After years of research, the Port identified a solution for dredging and processing the Antwerp docks’ most polluted sludge. The clean up of TBT in the water will take about 20 years.
A worldwide first and a milestone for Flanders and Port of Antwerp,
…says Lydia Peeters, Flemish Minister for Mobility and Public Works.
The project, called AMORAS, is expected to substantially improve the water quality in the docks, which is a strategic priority for Port of Antwerp. With this project, the Flemish government and the Antwerp Port Authority invest in a sustainable and long-term solution for the storage and processing of maintenance dredging spoil.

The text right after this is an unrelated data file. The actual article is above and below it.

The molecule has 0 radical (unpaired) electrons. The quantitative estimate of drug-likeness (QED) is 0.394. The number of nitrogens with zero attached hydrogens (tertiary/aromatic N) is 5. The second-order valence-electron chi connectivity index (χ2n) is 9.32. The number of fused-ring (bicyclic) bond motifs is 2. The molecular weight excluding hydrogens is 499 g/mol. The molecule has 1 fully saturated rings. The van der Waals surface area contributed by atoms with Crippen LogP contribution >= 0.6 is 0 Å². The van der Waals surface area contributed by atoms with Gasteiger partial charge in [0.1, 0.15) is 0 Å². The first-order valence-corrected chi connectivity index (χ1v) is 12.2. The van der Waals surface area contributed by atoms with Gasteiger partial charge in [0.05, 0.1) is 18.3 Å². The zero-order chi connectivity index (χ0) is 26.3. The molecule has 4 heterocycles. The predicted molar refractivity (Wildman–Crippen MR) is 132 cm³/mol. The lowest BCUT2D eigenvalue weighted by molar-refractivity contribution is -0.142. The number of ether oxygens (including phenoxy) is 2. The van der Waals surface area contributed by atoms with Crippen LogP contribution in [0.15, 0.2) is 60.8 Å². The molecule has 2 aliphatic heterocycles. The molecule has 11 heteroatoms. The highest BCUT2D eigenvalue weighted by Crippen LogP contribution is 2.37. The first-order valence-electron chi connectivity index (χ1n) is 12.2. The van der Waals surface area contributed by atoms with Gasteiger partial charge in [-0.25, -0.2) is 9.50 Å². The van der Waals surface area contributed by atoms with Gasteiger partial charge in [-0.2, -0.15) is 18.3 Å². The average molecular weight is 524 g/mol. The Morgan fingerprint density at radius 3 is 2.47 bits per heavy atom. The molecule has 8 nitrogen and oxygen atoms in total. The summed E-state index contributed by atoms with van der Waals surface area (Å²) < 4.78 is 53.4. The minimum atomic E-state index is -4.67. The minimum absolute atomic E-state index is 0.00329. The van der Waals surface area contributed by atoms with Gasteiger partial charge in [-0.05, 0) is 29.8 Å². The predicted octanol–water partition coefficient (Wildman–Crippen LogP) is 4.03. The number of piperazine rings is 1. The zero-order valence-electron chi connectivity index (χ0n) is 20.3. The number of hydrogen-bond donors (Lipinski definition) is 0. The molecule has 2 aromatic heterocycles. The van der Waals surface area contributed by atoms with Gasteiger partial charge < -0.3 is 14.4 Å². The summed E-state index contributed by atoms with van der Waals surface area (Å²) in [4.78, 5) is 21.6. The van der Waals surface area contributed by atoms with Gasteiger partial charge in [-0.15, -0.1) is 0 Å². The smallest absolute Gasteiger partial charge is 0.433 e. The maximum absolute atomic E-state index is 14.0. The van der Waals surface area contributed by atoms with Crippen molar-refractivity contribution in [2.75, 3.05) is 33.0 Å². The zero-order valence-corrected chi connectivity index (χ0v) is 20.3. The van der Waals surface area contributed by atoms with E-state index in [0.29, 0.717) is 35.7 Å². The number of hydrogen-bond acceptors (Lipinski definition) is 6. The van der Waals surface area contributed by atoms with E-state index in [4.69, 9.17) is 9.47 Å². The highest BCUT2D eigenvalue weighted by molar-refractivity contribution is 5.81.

The AMORAS project plans to separate the sand present in the maintenance dredging sludge via hydrocyclones and to recover it. The remaining fine silt fraction is mechanically dewatered using membrane chamber filter presses. The filtrate water is purified via a water purification plant before being discharged into the docks. The installation therefore dehydrates the sludge before it is stored in specially designated areas.
Since the 1970s, TBT has been used worldwide in ship paint to prevent the growth of mussels and algae. However, since 2003, it has been banned, as it is harmful to humans and the environment and difficult to degrade.
Eliminating this historical pollution will ultimately benefit the docks’ water quality.
See also: Vacuum cleaner to remove plastic from nature reserve at Port of Antwerp